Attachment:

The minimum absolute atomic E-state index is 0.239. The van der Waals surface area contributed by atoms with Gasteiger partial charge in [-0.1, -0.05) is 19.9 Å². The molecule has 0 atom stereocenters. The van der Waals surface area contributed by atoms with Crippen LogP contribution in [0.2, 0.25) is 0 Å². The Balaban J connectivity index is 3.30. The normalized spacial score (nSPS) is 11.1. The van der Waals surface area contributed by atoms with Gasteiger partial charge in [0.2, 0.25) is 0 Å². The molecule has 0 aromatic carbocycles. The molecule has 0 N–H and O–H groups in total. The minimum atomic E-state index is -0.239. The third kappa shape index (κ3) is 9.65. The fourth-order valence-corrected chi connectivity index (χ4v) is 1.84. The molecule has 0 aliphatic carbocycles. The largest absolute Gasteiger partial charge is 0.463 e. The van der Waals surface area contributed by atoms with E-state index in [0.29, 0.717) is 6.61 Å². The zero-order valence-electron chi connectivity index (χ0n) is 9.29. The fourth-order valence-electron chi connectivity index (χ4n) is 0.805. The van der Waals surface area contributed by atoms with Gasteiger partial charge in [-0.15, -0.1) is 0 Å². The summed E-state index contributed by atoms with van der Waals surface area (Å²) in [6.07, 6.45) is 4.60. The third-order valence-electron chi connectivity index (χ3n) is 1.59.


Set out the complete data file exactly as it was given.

The minimum absolute atomic E-state index is 0.239. The van der Waals surface area contributed by atoms with Gasteiger partial charge in [-0.1, -0.05) is 19.9 Å². The molecule has 0 atom stereocenters. The van der Waals surface area contributed by atoms with Crippen LogP contribution in [0.2, 0.25) is 0 Å². The Balaban J connectivity index is 3.30. The normalized spacial score (nSPS) is 11.1. The van der Waals surface area contributed by atoms with Gasteiger partial charge in [0.2, 0.25) is 0 Å². The molecule has 0 aromatic carbocycles. The molecule has 0 N–H and O–H groups in total. The minimum atomic E-state index is -0.239. The third kappa shape index (κ3) is 9.65. The fourth-order valence-corrected chi connectivity index (χ4v) is 1.84. The molecule has 0 aliphatic carbocycles. The largest absolute Gasteiger partial charge is 0.463 e. The van der Waals surface area contributed by atoms with E-state index in [0.29, 0.717) is 6.61 Å². The zero-order valence-electron chi connectivity index (χ0n) is 9.29. The fourth-order valence-electron chi connectivity index (χ4n) is 0.805. The van der Waals surface area contributed by atoms with Gasteiger partial charge in [-0.15, -0.1) is 0 Å². The summed E-state index contributed by atoms with van der Waals surface area (Å²) in [6.07, 6.45) is 4.60. The third-order valence-electron chi connectivity index (χ3n) is 1.59.